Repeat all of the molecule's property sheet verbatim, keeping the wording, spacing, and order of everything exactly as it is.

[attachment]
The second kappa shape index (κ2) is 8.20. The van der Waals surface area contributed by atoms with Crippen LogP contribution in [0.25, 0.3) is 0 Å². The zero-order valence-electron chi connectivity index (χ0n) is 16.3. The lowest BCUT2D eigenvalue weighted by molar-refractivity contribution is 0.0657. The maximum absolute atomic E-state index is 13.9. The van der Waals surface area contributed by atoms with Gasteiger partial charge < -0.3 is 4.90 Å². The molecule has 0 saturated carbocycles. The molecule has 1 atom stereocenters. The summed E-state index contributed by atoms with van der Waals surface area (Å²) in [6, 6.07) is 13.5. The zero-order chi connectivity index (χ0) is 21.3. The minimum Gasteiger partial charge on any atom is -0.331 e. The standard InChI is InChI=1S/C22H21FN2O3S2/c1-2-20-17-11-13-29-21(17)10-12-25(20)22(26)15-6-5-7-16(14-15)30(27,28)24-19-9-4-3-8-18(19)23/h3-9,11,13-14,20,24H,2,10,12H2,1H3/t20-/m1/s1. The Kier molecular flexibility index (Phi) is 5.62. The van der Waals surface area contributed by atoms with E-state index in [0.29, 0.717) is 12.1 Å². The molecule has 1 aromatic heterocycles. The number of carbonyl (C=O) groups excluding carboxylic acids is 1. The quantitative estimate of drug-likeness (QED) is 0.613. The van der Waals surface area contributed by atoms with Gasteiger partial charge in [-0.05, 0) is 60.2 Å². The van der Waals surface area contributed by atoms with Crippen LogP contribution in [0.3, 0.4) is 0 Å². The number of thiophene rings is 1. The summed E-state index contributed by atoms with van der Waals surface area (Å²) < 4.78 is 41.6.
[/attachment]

The second kappa shape index (κ2) is 8.20. The van der Waals surface area contributed by atoms with Crippen LogP contribution in [0.25, 0.3) is 0 Å². The zero-order valence-electron chi connectivity index (χ0n) is 16.3. The lowest BCUT2D eigenvalue weighted by molar-refractivity contribution is 0.0657. The maximum absolute atomic E-state index is 13.9. The van der Waals surface area contributed by atoms with Gasteiger partial charge < -0.3 is 4.90 Å². The molecule has 0 saturated carbocycles. The molecule has 1 atom stereocenters. The summed E-state index contributed by atoms with van der Waals surface area (Å²) in [6, 6.07) is 13.5. The zero-order chi connectivity index (χ0) is 21.3. The minimum Gasteiger partial charge on any atom is -0.331 e. The standard InChI is InChI=1S/C22H21FN2O3S2/c1-2-20-17-11-13-29-21(17)10-12-25(20)22(26)15-6-5-7-16(14-15)30(27,28)24-19-9-4-3-8-18(19)23/h3-9,11,13-14,20,24H,2,10,12H2,1H3/t20-/m1/s1. The Kier molecular flexibility index (Phi) is 5.62. The van der Waals surface area contributed by atoms with E-state index in [0.29, 0.717) is 12.1 Å². The molecule has 1 aromatic heterocycles. The number of carbonyl (C=O) groups excluding carboxylic acids is 1. The quantitative estimate of drug-likeness (QED) is 0.613. The van der Waals surface area contributed by atoms with Gasteiger partial charge in [-0.05, 0) is 60.2 Å². The van der Waals surface area contributed by atoms with Crippen LogP contribution in [0.3, 0.4) is 0 Å². The number of thiophene rings is 1. The summed E-state index contributed by atoms with van der Waals surface area (Å²) < 4.78 is 41.6.